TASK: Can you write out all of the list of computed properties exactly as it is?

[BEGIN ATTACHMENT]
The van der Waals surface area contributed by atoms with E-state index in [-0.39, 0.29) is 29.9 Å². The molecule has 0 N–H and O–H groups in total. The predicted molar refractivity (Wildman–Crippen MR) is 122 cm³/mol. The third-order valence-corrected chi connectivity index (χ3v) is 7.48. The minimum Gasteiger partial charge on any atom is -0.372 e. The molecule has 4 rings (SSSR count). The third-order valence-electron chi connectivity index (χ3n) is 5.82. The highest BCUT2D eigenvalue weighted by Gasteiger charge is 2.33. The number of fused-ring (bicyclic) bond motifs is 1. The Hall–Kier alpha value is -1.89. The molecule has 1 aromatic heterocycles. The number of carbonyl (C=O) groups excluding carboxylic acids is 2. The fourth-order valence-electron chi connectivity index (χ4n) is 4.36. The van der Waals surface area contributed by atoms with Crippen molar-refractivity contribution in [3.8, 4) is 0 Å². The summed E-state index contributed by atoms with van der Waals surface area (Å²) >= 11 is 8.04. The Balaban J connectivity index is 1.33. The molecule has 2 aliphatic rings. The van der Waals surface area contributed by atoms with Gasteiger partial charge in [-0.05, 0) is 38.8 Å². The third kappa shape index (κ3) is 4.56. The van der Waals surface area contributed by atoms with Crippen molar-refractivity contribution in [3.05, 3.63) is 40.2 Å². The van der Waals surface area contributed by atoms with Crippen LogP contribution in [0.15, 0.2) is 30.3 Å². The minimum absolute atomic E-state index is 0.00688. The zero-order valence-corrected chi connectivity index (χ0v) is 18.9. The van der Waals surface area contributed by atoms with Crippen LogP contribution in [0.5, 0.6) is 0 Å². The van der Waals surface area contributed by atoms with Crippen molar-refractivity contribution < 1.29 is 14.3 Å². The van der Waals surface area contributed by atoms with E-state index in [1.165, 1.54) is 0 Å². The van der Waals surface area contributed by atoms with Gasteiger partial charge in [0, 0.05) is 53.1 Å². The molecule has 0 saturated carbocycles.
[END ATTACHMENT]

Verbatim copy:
The van der Waals surface area contributed by atoms with E-state index in [-0.39, 0.29) is 29.9 Å². The molecule has 0 N–H and O–H groups in total. The predicted molar refractivity (Wildman–Crippen MR) is 122 cm³/mol. The third-order valence-corrected chi connectivity index (χ3v) is 7.48. The minimum Gasteiger partial charge on any atom is -0.372 e. The molecule has 4 rings (SSSR count). The third-order valence-electron chi connectivity index (χ3n) is 5.82. The highest BCUT2D eigenvalue weighted by Gasteiger charge is 2.33. The number of fused-ring (bicyclic) bond motifs is 1. The Hall–Kier alpha value is -1.89. The molecule has 1 aromatic heterocycles. The number of carbonyl (C=O) groups excluding carboxylic acids is 2. The fourth-order valence-electron chi connectivity index (χ4n) is 4.36. The van der Waals surface area contributed by atoms with Crippen molar-refractivity contribution in [3.8, 4) is 0 Å². The summed E-state index contributed by atoms with van der Waals surface area (Å²) >= 11 is 8.04. The Balaban J connectivity index is 1.33. The molecule has 2 aliphatic rings. The van der Waals surface area contributed by atoms with Gasteiger partial charge in [-0.05, 0) is 38.8 Å². The third kappa shape index (κ3) is 4.56. The van der Waals surface area contributed by atoms with Crippen molar-refractivity contribution in [3.05, 3.63) is 40.2 Å². The van der Waals surface area contributed by atoms with Crippen LogP contribution in [0.15, 0.2) is 30.3 Å². The minimum absolute atomic E-state index is 0.00688. The zero-order valence-corrected chi connectivity index (χ0v) is 18.9. The van der Waals surface area contributed by atoms with Crippen LogP contribution in [0.5, 0.6) is 0 Å². The van der Waals surface area contributed by atoms with Crippen molar-refractivity contribution < 1.29 is 14.3 Å². The van der Waals surface area contributed by atoms with E-state index in [1.165, 1.54) is 0 Å². The van der Waals surface area contributed by atoms with Gasteiger partial charge in [0, 0.05) is 53.1 Å². The molecule has 0 saturated carbocycles.